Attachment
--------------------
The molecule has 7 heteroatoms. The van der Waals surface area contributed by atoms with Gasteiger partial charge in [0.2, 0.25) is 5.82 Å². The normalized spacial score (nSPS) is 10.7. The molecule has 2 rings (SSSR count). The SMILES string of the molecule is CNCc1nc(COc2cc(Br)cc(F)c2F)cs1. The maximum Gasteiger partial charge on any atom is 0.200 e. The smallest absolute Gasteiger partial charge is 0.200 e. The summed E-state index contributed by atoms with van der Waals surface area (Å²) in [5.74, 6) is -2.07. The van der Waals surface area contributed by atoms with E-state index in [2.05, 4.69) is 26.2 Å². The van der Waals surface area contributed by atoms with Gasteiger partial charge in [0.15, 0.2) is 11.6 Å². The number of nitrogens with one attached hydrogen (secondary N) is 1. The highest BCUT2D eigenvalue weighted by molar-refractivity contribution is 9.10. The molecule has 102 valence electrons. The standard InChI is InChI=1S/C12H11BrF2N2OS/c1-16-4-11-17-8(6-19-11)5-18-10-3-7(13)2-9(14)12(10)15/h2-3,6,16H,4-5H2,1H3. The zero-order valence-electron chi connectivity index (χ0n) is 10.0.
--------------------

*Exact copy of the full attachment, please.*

The molecule has 7 heteroatoms. The van der Waals surface area contributed by atoms with Gasteiger partial charge in [0.2, 0.25) is 5.82 Å². The normalized spacial score (nSPS) is 10.7. The molecule has 2 rings (SSSR count). The SMILES string of the molecule is CNCc1nc(COc2cc(Br)cc(F)c2F)cs1. The maximum Gasteiger partial charge on any atom is 0.200 e. The smallest absolute Gasteiger partial charge is 0.200 e. The summed E-state index contributed by atoms with van der Waals surface area (Å²) in [5.74, 6) is -2.07. The van der Waals surface area contributed by atoms with E-state index in [2.05, 4.69) is 26.2 Å². The van der Waals surface area contributed by atoms with Gasteiger partial charge in [0.15, 0.2) is 11.6 Å². The number of nitrogens with one attached hydrogen (secondary N) is 1. The highest BCUT2D eigenvalue weighted by molar-refractivity contribution is 9.10. The molecule has 102 valence electrons. The standard InChI is InChI=1S/C12H11BrF2N2OS/c1-16-4-11-17-8(6-19-11)5-18-10-3-7(13)2-9(14)12(10)15/h2-3,6,16H,4-5H2,1H3. The zero-order valence-electron chi connectivity index (χ0n) is 10.0.